ICJ the only feasible route to Rohingya genocide ruling

ICJ the only feasible route to Rohingya genocide ruling

ICJ the only feasible route to Rohingya genocide ruling
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In 2016, it was possible for me to write a book, “The Rohingyas: Inside Myanmar’s Hidden Genocide,” that described the Rohingya as “unknown” and perhaps the most under-acknowledged persecuted community on the planet.
At the moment, the Rohingya community is broadly split into three sections. The bulk, perhaps about 1.1 million, are in refugee camps in Cox’s Bazar in Bangladesh. Authorities in the country are struggling with the implications of this, trying to ensure the refugees do not enter the domestic labor force, while looking to relocate them if at all possible.
About 600,000, mostly elderly, still live in Myanmar’s Rakhine state in the internal camps they were forced to enter in 2013. It was the threat to this community in particular that led the International Court of Justice to issue a 2020 ruling demanding urgent action to protect them from the Myanmar authorities.
A further 400,000 Rohingya are scattered across India, Indonesia, Malaysia and Thailand, plus some in Pakistan. They have no official refugee status and are mostly dispersed among the labor force, often in conditions akin to slavery.
The legitimate demands of the Rohingya are for citizenship in Myanmar and a return to Rakhine. The obvious problem is that this was hard enough to safely arrange before the 2021 military coup in Myanmar, and is impossible now.
Bangladesh is in a difficult position. It has a long history of forcibly returning Rohingya refugees, in part because it does not wish to legitimize the actions of the authorities in Myanmar, and it is a poor country with enough domestic problems of its own.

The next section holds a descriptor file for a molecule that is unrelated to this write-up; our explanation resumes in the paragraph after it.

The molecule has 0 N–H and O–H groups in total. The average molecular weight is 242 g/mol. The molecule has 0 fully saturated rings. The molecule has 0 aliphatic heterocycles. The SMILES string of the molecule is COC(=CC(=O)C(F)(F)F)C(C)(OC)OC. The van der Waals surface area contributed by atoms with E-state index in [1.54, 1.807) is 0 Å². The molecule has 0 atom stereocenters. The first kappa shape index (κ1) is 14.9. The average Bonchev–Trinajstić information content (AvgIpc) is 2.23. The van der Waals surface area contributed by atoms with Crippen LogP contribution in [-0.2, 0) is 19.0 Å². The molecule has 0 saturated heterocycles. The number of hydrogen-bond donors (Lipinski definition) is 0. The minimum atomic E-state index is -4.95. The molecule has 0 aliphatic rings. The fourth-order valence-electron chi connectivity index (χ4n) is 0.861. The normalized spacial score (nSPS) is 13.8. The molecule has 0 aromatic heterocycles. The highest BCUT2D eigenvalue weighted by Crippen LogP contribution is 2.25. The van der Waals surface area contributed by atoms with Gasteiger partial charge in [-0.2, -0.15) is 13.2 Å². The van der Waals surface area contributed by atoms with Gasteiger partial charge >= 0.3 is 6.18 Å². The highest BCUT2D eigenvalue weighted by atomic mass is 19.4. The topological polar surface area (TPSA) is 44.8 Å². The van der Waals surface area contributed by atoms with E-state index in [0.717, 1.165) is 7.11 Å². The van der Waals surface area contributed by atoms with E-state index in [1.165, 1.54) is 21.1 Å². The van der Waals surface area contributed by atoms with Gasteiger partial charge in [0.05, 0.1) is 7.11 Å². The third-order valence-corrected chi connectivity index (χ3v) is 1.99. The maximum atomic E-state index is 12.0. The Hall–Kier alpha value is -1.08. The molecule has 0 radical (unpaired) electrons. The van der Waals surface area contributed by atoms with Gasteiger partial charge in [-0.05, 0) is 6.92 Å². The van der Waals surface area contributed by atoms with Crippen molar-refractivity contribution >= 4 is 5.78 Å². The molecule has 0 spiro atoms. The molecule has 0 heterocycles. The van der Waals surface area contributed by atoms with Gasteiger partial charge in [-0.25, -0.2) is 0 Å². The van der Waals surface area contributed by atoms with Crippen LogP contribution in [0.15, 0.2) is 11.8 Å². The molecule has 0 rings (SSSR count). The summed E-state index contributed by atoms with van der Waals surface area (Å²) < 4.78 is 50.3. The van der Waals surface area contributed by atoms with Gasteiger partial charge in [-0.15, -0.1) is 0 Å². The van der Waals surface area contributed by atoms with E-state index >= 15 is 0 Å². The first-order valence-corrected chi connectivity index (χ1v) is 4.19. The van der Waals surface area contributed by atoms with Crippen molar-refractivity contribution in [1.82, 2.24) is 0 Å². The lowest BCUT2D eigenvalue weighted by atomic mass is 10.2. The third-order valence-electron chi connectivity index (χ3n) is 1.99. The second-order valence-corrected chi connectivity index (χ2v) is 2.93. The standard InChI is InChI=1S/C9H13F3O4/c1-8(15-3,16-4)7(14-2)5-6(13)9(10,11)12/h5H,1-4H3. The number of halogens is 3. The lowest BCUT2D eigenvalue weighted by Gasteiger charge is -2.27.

Regardless of where the Rohingya are currently located, a number of issues need to be a part of any discussions with Myanmar’s national unity government. Such talks are something to which they seem amenable.
Firstly, the Rohingya name must be accepted and used. There is no justification for pandering to the views of the older leadership of the National League for Democracy that the Rohingya are “Bengalis.” Usage of the community’s proper name on a consistent basis is a more powerful statement than might initially appear to be the case.
Linked to this, any discussion with the national unity government must be on the basis of removing all restrictions on the citizenship of the Rohingya that were introduced over the past five decades. The evidence that emerged during 2021 suggests that playing down the rights of the Rohingya is not a means through which to bring about a democratic and inclusive Myanmar.
In addition, all lands seized from the Rohingya since 2010 — in other words, during the country’s democratic period — must be returned.

Regardless of where the Rohingya are currently located, a number of issues need to be a part of any discussions with Myanmar’s national unity government.

Dr. Azeem Ibrahim

In combination, these actions will be a challenge for the Myanmar authorities, not least because they will have to address 60 years of carefully curated prejudice, but they nevertheless form the basis for a secure settlement.